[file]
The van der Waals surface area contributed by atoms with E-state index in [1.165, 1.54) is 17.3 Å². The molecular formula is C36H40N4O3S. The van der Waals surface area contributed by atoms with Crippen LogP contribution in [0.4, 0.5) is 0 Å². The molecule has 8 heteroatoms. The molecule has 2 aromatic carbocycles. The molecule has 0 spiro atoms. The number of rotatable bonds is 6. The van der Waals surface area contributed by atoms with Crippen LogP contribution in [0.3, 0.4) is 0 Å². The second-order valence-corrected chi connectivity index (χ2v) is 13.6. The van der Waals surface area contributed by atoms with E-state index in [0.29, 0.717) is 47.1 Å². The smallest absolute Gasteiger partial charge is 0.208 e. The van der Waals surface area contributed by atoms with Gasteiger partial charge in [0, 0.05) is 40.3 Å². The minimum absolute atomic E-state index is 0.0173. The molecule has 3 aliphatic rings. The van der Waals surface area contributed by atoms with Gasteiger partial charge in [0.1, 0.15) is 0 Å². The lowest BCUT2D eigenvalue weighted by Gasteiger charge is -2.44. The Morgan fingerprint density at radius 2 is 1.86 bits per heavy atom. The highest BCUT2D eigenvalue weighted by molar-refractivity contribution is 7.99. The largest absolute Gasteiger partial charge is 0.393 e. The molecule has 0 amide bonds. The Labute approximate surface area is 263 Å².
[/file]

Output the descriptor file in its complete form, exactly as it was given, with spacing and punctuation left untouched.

The van der Waals surface area contributed by atoms with E-state index in [1.165, 1.54) is 17.3 Å². The molecular formula is C36H40N4O3S. The van der Waals surface area contributed by atoms with Crippen LogP contribution in [0.4, 0.5) is 0 Å². The molecule has 8 heteroatoms. The molecule has 2 aromatic carbocycles. The molecule has 0 spiro atoms. The number of rotatable bonds is 6. The van der Waals surface area contributed by atoms with Crippen LogP contribution in [0.3, 0.4) is 0 Å². The second-order valence-corrected chi connectivity index (χ2v) is 13.6. The van der Waals surface area contributed by atoms with E-state index in [0.29, 0.717) is 47.1 Å². The smallest absolute Gasteiger partial charge is 0.208 e. The van der Waals surface area contributed by atoms with Gasteiger partial charge in [0, 0.05) is 40.3 Å². The minimum absolute atomic E-state index is 0.0173. The molecule has 3 aliphatic rings. The van der Waals surface area contributed by atoms with Gasteiger partial charge in [0.1, 0.15) is 0 Å². The lowest BCUT2D eigenvalue weighted by Gasteiger charge is -2.44. The Morgan fingerprint density at radius 2 is 1.86 bits per heavy atom. The highest BCUT2D eigenvalue weighted by molar-refractivity contribution is 7.99. The largest absolute Gasteiger partial charge is 0.393 e. The molecule has 0 amide bonds. The Labute approximate surface area is 263 Å².